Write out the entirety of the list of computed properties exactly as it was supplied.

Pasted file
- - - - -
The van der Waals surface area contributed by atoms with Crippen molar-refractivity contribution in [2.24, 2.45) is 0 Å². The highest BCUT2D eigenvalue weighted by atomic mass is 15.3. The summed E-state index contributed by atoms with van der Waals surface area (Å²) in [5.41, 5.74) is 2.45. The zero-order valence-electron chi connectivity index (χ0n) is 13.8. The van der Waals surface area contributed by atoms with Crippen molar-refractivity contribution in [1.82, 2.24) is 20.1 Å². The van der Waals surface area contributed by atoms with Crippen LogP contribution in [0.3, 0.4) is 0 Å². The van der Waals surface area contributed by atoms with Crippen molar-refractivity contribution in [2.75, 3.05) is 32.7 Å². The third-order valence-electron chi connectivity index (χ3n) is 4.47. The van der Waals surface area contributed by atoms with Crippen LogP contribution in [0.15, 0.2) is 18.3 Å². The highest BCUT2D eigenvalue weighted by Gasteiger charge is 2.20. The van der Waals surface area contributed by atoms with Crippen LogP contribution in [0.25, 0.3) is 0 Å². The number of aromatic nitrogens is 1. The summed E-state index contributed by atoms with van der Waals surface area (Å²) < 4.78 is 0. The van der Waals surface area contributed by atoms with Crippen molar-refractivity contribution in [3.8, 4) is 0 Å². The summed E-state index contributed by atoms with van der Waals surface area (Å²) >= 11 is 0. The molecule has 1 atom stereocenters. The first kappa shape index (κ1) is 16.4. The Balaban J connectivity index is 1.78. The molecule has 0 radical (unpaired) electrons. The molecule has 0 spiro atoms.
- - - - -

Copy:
The van der Waals surface area contributed by atoms with Crippen molar-refractivity contribution in [2.24, 2.45) is 0 Å². The highest BCUT2D eigenvalue weighted by atomic mass is 15.3. The summed E-state index contributed by atoms with van der Waals surface area (Å²) in [5.41, 5.74) is 2.45. The zero-order valence-electron chi connectivity index (χ0n) is 13.8. The van der Waals surface area contributed by atoms with Crippen molar-refractivity contribution in [1.82, 2.24) is 20.1 Å². The van der Waals surface area contributed by atoms with Crippen LogP contribution in [0.3, 0.4) is 0 Å². The van der Waals surface area contributed by atoms with Crippen molar-refractivity contribution in [2.75, 3.05) is 32.7 Å². The third-order valence-electron chi connectivity index (χ3n) is 4.47. The van der Waals surface area contributed by atoms with Crippen LogP contribution in [0.15, 0.2) is 18.3 Å². The highest BCUT2D eigenvalue weighted by Gasteiger charge is 2.20. The van der Waals surface area contributed by atoms with Crippen LogP contribution in [0.25, 0.3) is 0 Å². The number of aromatic nitrogens is 1. The summed E-state index contributed by atoms with van der Waals surface area (Å²) < 4.78 is 0. The van der Waals surface area contributed by atoms with Crippen molar-refractivity contribution in [3.8, 4) is 0 Å². The summed E-state index contributed by atoms with van der Waals surface area (Å²) >= 11 is 0. The molecule has 1 atom stereocenters. The first kappa shape index (κ1) is 16.4. The Balaban J connectivity index is 1.78. The molecule has 0 radical (unpaired) electrons. The molecule has 0 spiro atoms.